Then, copy that formula down for the rest of your stocks. But, as I said, dividends can make a huge contribution to the returns received for a particular stock. Also, you can insert charts and diagrams to understand the distribution of your investment portfolio, and what makes up your overall returns. If you have data on one sheet in Excel that you would like to copy to a different sheet, you can select, copy, and paste the data into a new location. A good place to start would be the Nasdaq Dividend History page. You should keep in mind that certain categories of bonds offer high returns similar to stocks, but these bonds, known as high-yield or junk bonds, also carry higher risk.

True Odds vs. Implied Odds When you decide to bet on sports, it is important to have a grasp on a few things. These are listed below: What are implied odds? What are true odds? Implied odds and true odds are important in determining if you are making a bet that has good value. You can use our odds calculator above to calculate the implied odds of a given bet as long as you know the odds of the bet.

Implied odds are the conversion of a sportsbooks offered odds into an implied win probability. A spread bet in football is normally offered at on both sides of the bet. This gives both outcomes a win probability of The implied probability of this spread bet winning would be Let's use the above bet of for both outcomes on a NFL spread bet.

We know that both outcomes have an implied probability of If that same outcome has a true probability of This seems easy, but how do you find true odds? Essentially, true odds are subjective. However, one person can calculate true probability by using predictive models. This is where handicapping comes into play. Only one selection needs to win to get a return.

One winner gives you a return, although some bookmakers offer bonuses for multiple winners. Again, one winner gives a return. At least 2 of your selections must win for you to get a return. Each-Way Rules In horse-racing, an each-way bet is essentially two bets in one. The first is a bet on your chosen horse to win. The second is a bet on your chosen horse to place. Obviously a win means finishing first. A place means finishing either first, or in one of a number of places — typically 2nd, 3rd or 4th.

Make sure you check the place terms before making your bet. The place terms for your bet include, the number of places the bookmaker will pay out on, and the fraction of the odds you will get if the horse does place. This above tool acts as an each-way bet calculator. Simply tick the relevant box. Rule 4 Rules A Rule 4 deduction occurs when the winnings of your bet are reduced due to another horse being withdrawn from the race after your bet has been placed.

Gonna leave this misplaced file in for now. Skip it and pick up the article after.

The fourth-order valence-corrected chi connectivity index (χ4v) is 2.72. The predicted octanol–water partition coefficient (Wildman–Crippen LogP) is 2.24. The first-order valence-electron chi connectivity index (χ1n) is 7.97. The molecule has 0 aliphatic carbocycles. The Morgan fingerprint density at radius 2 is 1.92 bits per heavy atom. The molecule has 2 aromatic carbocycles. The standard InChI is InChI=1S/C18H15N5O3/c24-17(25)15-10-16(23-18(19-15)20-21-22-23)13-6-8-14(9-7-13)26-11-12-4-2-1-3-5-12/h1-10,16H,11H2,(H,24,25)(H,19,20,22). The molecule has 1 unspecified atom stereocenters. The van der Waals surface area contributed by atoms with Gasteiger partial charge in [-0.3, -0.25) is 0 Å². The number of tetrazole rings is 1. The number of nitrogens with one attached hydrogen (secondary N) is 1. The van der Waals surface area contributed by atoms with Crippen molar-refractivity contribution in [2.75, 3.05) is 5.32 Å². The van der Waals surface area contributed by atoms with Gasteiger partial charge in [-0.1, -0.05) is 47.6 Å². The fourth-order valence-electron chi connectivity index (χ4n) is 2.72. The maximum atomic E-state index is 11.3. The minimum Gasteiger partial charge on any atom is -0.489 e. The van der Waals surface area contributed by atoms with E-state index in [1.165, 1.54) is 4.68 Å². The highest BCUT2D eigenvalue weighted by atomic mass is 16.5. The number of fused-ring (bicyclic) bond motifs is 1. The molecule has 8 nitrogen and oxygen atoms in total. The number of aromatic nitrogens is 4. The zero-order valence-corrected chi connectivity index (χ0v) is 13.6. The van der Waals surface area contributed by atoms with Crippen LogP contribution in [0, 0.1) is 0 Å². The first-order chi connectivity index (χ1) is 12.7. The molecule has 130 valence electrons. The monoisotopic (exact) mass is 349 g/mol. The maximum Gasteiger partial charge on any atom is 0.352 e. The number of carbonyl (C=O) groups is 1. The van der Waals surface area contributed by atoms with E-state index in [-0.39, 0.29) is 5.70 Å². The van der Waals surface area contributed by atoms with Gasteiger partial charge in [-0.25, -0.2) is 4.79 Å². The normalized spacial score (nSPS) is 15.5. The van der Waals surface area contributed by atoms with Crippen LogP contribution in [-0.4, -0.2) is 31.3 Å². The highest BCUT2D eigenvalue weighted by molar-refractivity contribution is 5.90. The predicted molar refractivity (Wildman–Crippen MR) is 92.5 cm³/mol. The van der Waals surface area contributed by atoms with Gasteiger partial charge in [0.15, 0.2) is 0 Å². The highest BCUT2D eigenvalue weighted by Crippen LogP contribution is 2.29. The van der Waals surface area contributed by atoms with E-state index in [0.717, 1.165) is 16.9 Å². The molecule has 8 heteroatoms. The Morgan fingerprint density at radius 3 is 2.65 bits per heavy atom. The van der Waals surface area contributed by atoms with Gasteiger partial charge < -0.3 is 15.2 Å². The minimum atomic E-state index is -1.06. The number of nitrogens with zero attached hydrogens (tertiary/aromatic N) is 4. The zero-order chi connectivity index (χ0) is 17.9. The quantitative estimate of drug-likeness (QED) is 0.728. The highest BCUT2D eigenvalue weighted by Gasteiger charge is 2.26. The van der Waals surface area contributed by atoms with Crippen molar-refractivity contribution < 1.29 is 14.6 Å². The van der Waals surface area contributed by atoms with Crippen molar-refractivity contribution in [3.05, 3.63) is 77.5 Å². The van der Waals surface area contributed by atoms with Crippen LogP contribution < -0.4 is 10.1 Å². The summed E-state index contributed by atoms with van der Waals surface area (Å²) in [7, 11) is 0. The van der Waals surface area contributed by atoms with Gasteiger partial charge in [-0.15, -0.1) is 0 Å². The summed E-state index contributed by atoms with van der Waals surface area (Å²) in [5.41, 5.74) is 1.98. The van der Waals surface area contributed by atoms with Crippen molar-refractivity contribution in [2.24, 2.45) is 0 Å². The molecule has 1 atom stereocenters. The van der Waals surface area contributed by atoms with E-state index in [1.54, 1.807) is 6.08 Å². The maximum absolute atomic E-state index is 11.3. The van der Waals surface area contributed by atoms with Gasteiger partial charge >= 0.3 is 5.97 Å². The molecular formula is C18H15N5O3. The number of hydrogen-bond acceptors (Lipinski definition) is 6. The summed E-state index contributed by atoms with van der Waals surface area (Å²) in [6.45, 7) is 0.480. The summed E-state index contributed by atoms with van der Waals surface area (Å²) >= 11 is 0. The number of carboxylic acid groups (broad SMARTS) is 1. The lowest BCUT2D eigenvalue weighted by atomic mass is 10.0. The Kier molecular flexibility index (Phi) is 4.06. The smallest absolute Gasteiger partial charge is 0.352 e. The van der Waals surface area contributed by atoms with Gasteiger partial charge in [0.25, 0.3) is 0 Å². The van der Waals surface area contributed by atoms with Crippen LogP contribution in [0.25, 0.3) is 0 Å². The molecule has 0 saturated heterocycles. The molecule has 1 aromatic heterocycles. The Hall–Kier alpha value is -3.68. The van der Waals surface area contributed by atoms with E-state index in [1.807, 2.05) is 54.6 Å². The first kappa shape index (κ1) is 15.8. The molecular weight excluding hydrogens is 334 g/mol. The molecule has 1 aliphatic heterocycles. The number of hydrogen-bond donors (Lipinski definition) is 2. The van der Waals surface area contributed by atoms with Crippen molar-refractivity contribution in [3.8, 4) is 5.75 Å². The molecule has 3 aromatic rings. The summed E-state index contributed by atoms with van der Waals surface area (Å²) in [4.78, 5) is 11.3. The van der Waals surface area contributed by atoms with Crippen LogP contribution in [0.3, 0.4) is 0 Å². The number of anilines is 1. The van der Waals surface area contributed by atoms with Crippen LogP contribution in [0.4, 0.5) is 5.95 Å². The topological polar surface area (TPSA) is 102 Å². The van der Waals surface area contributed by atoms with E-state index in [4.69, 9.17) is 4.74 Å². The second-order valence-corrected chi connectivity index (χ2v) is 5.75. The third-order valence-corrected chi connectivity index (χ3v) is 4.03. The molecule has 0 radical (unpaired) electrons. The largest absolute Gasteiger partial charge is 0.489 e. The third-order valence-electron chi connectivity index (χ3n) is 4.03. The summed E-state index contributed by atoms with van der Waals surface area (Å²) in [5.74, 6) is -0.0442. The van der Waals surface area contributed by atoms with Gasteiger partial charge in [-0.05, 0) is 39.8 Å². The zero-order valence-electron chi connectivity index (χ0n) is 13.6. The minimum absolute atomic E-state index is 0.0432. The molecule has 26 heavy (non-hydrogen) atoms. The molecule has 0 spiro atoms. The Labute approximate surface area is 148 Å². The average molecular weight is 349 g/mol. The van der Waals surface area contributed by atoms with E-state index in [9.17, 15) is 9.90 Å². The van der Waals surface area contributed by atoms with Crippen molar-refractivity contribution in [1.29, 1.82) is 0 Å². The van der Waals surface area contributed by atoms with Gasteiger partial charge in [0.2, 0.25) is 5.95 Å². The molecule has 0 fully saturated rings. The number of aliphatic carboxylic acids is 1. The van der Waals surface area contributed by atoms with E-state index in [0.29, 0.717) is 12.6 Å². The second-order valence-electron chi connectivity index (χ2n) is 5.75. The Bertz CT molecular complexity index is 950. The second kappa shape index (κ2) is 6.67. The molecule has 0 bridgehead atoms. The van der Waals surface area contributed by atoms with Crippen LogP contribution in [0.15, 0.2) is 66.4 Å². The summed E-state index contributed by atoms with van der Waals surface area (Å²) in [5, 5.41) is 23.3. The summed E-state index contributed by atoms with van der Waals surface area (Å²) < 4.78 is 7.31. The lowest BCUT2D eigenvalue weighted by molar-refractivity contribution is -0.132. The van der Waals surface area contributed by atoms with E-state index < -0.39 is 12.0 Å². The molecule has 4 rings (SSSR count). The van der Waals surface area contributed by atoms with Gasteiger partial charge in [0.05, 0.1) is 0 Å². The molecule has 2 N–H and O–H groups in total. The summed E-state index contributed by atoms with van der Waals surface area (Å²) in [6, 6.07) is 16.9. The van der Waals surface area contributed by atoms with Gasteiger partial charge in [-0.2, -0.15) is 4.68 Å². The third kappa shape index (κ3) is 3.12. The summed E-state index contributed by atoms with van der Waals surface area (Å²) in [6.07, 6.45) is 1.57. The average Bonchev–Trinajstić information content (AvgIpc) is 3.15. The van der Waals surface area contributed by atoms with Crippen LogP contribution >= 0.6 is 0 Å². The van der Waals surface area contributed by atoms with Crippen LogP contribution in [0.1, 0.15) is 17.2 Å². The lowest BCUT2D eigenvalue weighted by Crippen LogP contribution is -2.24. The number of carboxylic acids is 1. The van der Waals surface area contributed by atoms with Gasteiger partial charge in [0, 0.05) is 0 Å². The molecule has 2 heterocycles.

For example, if a horse pulls out of the race at the last minute, and is declared a non-runner. The odds shown on any horse are based on all horses competing. If one backs out, the odds will change — even if you have already placed your bet.

The horse racing calculator computes the total number of combinations and total cost of placing a wager. For each exotic wager, the use of a horse racing calculator is highly recommended. Different exotic wagers have different combination possibilities that significantly affect the stakes in cases of multiple combination and so the need for a horse racing calculator in order to keep track of the stakes and earnings is imminent.

A horse racing calculator can reveal the potency of an exotic wager in terms of how many stakes were raised and does the earnings compensate on that. Many punters have moved on from regular win, place or show wager and are now already mastering several types of wager altogether.

Since keeping track of all the figures of the wager, the stakes, the number of exotic wager, the number of possible combinations, and the possible returns of a wager, is a difficult task requiring time and patience, using a horse racing calculator is the way to prevent calculating mistakes and improve the wager process. Calculating the Win Odds on a Horse If you want to calculate the exact win odds on a horse, you will need to use a couple of other figures from the tote board: Total win pool Amount bet on that horse The total pool is all the money bet on all the horses to win, but it is not the amount that will actually be paid out to the holders of winning tickets.

Before the track pays off the winners, they deduct the "take," which is generally between 14 and 20 percent and is different in every state. This money goes to pay state and local taxes, payment for the horsemen, expenses at the track, and the track's profit. To calculate the exact odds on your horse, just subtract the take from the total pool, then subtract the amount bet on your horse to give you the amount of cash to be paid out.

Divide that figure by the amount bet on your horse to get the exact odds. This figure will always be rounded off to the nearest dime usually or nickel, as mentioned previously, before the payoffs are calculated.

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